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Free Radic Biol Med. 2007 Apr 15;42(8):1133-45; discussion 1131-2. Epub 2007 Jan 13.

Lack of extracellular superoxide dismutase (EC-SOD) in the microenvironment impacts radiation-induced changes in neurogenesis.

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  • 1Department of Neurological Surgery, University of California, San Francisco, San Francisco, CA 94110-0899, and GRECC, VA Palo Alto Health Care System, USA.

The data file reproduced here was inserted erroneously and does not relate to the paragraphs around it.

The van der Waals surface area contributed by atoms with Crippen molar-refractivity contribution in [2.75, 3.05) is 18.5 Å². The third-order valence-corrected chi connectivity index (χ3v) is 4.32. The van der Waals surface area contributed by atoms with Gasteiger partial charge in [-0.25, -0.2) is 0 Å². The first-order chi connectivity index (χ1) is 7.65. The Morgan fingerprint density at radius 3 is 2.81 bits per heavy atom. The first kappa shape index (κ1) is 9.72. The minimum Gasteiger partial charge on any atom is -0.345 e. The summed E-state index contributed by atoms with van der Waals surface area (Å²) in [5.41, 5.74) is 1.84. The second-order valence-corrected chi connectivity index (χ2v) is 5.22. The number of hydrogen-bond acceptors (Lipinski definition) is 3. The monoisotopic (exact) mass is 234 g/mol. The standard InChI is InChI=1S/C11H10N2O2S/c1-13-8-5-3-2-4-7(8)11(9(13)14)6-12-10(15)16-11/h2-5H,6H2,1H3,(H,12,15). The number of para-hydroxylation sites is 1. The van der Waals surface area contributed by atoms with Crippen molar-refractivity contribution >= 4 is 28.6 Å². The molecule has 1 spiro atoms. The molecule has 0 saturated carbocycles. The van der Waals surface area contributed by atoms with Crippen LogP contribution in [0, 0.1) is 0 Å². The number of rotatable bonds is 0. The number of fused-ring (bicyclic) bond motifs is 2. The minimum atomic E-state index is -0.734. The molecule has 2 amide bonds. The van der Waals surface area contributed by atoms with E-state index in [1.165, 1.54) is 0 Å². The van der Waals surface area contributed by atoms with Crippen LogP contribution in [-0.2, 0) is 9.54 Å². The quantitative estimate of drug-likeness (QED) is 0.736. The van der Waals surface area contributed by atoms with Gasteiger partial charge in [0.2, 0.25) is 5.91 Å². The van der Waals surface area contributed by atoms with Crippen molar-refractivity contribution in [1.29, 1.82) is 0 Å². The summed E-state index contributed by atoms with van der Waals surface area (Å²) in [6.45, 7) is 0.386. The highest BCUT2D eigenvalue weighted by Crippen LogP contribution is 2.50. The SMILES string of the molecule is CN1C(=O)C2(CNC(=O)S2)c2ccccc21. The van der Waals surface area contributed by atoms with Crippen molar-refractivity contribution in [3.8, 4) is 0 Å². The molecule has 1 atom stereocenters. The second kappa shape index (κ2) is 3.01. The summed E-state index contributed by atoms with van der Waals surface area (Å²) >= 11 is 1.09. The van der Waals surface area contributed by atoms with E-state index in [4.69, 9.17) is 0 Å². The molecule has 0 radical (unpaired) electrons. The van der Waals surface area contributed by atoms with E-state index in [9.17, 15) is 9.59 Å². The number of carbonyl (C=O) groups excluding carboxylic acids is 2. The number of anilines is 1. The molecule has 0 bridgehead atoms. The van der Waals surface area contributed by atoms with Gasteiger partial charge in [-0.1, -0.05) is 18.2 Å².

Ionizing irradiation results in significant alterations in hippocampal neurogenesis that are associated with cognitive impairments. Such effects are influenced, in part, by alterations in the microenvironment within which the neurogenic cells exist. One important factor that may affect neurogenesis is oxidative stress, and this study was done to determine if and how the extracellular isoform of superoxide dismutase (SOD3, EC-SOD) mediated radiation-induced alterations in neurogenic cells. Wild-type (WT) and EC-SOD knockout (KO) mice were irradiated with 5 Gy and acute (8-48 h) cellular changes and long-term changes in neurogenesis were quantified. Acute radiation responses were not different between genotypes, suggesting that the absence of EC-SOD did not influence mechanisms responsible for acute cell death after irradiation. On the other hand, the extent of neurogenesis was decreased by 39% in nonirradiated KO mice relative to WT controls. In contrast, while neurogenesis was decreased by nearly 85% in WT mice after irradiation, virtually no reduction in neurogenesis was observed in KO mice. These findings show that after irradiation, an environment lacking EC-SOD is much more permissive in the context of hippocampal neurogenesis. This finding may have a major impact in developing strategies to reduce cognitive impairment after cranial irradiation.

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